If Susan Devoy could just reconcile the views of those three panels she would silence most of her critics. But, perhaps it'd also be handy is she could stop people from pronouncing 'racist' as 'ray-schist' - something that is bemusing blogger Jackson James Wood - see: Ray-schist.

Other recent items of interest include:

The power play continues with John Armstrong backing the political necessity for Labour's staunch approach to electricity reform: 'The policy presents a clear alternative. Labour will lose if it fights next year's campaign with the kind of insipid policies it used in 2011' - see: Labour's two fingers draw the battle lines. But Tracy Watkins thinks both Labour and the Greens underestimated the backlash, comparing it to the business-led 'winter of discontent' attacks on the Clark government's first term - see: Power play - there's a lot riding on it. Both columns are well worth reading. The NBR also has two other interesting perspectives - Rodney Hide's It's the market, stupid: that's how power works, and Rob Hosking's Why the Greens 'Hey, Clint' moment matters.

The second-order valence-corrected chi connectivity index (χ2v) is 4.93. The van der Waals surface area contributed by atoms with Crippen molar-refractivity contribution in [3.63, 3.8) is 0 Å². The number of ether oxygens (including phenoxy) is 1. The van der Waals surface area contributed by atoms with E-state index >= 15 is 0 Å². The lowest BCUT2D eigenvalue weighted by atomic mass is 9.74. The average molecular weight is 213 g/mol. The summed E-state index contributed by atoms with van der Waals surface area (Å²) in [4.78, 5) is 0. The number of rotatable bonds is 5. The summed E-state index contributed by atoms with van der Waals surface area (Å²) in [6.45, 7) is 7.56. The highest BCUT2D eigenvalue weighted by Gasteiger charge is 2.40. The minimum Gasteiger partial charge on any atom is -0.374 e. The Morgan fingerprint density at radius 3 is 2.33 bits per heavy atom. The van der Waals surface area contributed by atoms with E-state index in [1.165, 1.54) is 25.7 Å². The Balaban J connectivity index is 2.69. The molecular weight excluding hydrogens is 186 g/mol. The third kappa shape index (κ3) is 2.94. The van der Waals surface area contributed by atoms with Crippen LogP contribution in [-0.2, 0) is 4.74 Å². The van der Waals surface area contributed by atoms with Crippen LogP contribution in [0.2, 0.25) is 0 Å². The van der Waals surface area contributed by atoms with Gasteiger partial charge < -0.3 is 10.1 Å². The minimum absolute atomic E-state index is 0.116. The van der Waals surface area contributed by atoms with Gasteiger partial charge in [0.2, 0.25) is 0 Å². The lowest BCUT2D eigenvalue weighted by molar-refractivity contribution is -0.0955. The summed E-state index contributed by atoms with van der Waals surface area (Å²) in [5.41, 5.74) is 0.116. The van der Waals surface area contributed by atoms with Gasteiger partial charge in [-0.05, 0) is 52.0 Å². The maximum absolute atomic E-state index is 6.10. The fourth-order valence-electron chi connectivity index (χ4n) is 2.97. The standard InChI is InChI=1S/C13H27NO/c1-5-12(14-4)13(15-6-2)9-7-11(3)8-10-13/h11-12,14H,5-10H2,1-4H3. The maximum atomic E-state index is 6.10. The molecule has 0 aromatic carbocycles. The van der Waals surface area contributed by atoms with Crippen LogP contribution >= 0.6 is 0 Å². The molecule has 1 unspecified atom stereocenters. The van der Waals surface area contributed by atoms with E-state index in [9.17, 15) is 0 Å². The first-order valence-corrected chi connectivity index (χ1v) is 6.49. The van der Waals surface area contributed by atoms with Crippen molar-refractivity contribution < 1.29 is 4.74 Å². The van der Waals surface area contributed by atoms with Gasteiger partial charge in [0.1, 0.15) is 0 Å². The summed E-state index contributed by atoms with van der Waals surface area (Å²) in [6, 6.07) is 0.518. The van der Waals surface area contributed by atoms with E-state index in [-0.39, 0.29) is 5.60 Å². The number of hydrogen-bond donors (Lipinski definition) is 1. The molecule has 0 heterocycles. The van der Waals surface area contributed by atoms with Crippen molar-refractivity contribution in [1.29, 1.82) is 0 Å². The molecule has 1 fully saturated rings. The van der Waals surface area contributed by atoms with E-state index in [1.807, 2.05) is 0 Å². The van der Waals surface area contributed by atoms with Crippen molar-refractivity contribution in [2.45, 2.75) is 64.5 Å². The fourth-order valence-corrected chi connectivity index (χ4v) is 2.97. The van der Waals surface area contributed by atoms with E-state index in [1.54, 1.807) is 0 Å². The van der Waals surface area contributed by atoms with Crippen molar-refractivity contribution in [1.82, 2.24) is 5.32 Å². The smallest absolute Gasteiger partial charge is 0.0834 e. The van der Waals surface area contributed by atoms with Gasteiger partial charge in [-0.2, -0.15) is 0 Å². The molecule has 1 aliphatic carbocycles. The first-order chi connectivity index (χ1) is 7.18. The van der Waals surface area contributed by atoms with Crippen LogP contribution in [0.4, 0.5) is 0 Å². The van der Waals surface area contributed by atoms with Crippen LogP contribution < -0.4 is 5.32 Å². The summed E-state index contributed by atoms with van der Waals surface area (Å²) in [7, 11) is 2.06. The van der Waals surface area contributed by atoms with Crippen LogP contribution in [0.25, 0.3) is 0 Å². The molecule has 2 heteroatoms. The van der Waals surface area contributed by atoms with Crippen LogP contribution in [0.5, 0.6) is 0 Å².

David Lange's legacy as the champion of our nuclear-free policy is coming under attack as a result of Gerald Hensley's new book. The latest claim is that Lange misled his deputy, his cabinet, the US and the Labour Party about his negotiations over ship visits - see the NBR's 'Friendly Fire' claims Lange didn't tell Palmer about US ship visit. See also, Audrey Young's Lange offered to quit over Anzus, and Selwyn Manning's In Defence Of New Zealand's Last True Statesman.

Getting accurate figures on Auckland's transport plans has been frustrating for Rodney Hide - see: Trains over buses - It doesn't add up. And John Roughan thinks getting the roads we have working better is the only realistic solution - see: It's the roads not the motorway. But Russell Brown takes both of them to task, Roughan for changing his tune on the Northern Busway and Hide for attacking an agency that he did more to create as the Minister of Local Government than almost anyone else - see: You can Roughan but you just can't Hide.